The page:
* We approximate the wellbeing of households before the Crisis through household wealth, including households characteristics, and ownership of household assets (such as TV, oven, dishwasher etc).

Job loss is the most visible impact of the economic crisis – but even many workers, especially those in informal jobs and in self-employment, report reductions in labor incomes while staying employed. About one third of households that depend on informal wage incomes report a fall in income, significantly higher than for those dependent on formal wages (18 percent report a decrease). And two-thirds of families that depend on self-employment record a decline in available family income— with such share above 80 percent, among those 20 percent of families who were poorest before the economic slowdown (Figure 1).

While wages and income from self-employment decreased for many households, especially poor ones, households report other transfer incomes – such as from pensions, rents, and other support incomes – to have remained relatively stable since the economic crisis broke.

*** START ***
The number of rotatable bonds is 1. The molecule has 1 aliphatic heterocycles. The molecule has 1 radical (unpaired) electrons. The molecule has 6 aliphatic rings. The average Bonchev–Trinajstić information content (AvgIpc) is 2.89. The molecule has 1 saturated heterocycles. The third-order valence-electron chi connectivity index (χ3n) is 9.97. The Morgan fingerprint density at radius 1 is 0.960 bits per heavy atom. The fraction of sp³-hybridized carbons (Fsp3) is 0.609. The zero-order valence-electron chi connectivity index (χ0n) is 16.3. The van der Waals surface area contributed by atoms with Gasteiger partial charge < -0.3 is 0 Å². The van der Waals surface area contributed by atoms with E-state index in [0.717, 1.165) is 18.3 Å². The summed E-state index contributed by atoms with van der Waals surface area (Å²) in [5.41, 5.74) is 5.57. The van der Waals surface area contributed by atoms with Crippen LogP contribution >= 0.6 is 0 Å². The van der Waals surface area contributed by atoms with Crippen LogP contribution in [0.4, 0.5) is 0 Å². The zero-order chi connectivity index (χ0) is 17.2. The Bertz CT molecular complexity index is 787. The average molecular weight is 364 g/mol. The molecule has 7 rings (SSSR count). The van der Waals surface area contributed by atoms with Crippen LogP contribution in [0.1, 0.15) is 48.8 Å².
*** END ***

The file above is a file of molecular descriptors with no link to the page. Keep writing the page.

Coping Mechanisms

How do urban families, especially those that had been poor before the crisis, cope with such shock? Urban households report on a variety of adjustments– primarily, families buy cheaper food (three quarters of all households), substitute into cheaper non-food items (65 percent) and decrease the amount of food consumption (Figure 2). Reducing expenditures for social events, obtaining food from own production (i.e., through home village connections) and changing transportation also feature prominently. By contrast, families appear to protect education and health expenditures as much as possible.